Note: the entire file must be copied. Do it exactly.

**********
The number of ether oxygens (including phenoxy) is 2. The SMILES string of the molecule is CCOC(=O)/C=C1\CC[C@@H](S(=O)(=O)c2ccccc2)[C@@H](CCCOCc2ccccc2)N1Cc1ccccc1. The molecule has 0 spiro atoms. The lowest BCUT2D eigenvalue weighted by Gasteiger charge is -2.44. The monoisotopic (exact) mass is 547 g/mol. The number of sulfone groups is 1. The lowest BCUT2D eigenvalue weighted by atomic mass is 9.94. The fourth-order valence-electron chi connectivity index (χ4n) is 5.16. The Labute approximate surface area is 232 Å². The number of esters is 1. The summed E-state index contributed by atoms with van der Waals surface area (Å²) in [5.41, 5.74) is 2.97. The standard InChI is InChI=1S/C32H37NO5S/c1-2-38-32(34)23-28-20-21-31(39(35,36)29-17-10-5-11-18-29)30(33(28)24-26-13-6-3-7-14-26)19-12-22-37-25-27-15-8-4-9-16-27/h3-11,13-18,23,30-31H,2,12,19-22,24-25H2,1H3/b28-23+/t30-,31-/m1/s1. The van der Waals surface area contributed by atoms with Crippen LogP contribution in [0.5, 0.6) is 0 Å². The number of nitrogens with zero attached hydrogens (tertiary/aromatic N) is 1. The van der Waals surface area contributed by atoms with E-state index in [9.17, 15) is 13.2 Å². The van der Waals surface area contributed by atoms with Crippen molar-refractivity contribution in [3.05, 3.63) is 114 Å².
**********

The number of ether oxygens (including phenoxy) is 2. The SMILES string of the molecule is CCOC(=O)/C=C1\CC[C@@H](S(=O)(=O)c2ccccc2)[C@@H](CCCOCc2ccccc2)N1Cc1ccccc1. The molecule has 0 spiro atoms. The lowest BCUT2D eigenvalue weighted by Gasteiger charge is -2.44. The monoisotopic (exact) mass is 547 g/mol. The number of sulfone groups is 1. The lowest BCUT2D eigenvalue weighted by atomic mass is 9.94. The fourth-order valence-electron chi connectivity index (χ4n) is 5.16. The Labute approximate surface area is 232 Å². The number of esters is 1. The summed E-state index contributed by atoms with van der Waals surface area (Å²) in [5.41, 5.74) is 2.97. The standard InChI is InChI=1S/C32H37NO5S/c1-2-38-32(34)23-28-20-21-31(39(35,36)29-17-10-5-11-18-29)30(33(28)24-26-13-6-3-7-14-26)19-12-22-37-25-27-15-8-4-9-16-27/h3-11,13-18,23,30-31H,2,12,19-22,24-25H2,1H3/b28-23+/t30-,31-/m1/s1. The van der Waals surface area contributed by atoms with Crippen LogP contribution in [0.5, 0.6) is 0 Å². The number of nitrogens with zero attached hydrogens (tertiary/aromatic N) is 1. The van der Waals surface area contributed by atoms with E-state index in [9.17, 15) is 13.2 Å². The van der Waals surface area contributed by atoms with Crippen molar-refractivity contribution in [3.05, 3.63) is 114 Å².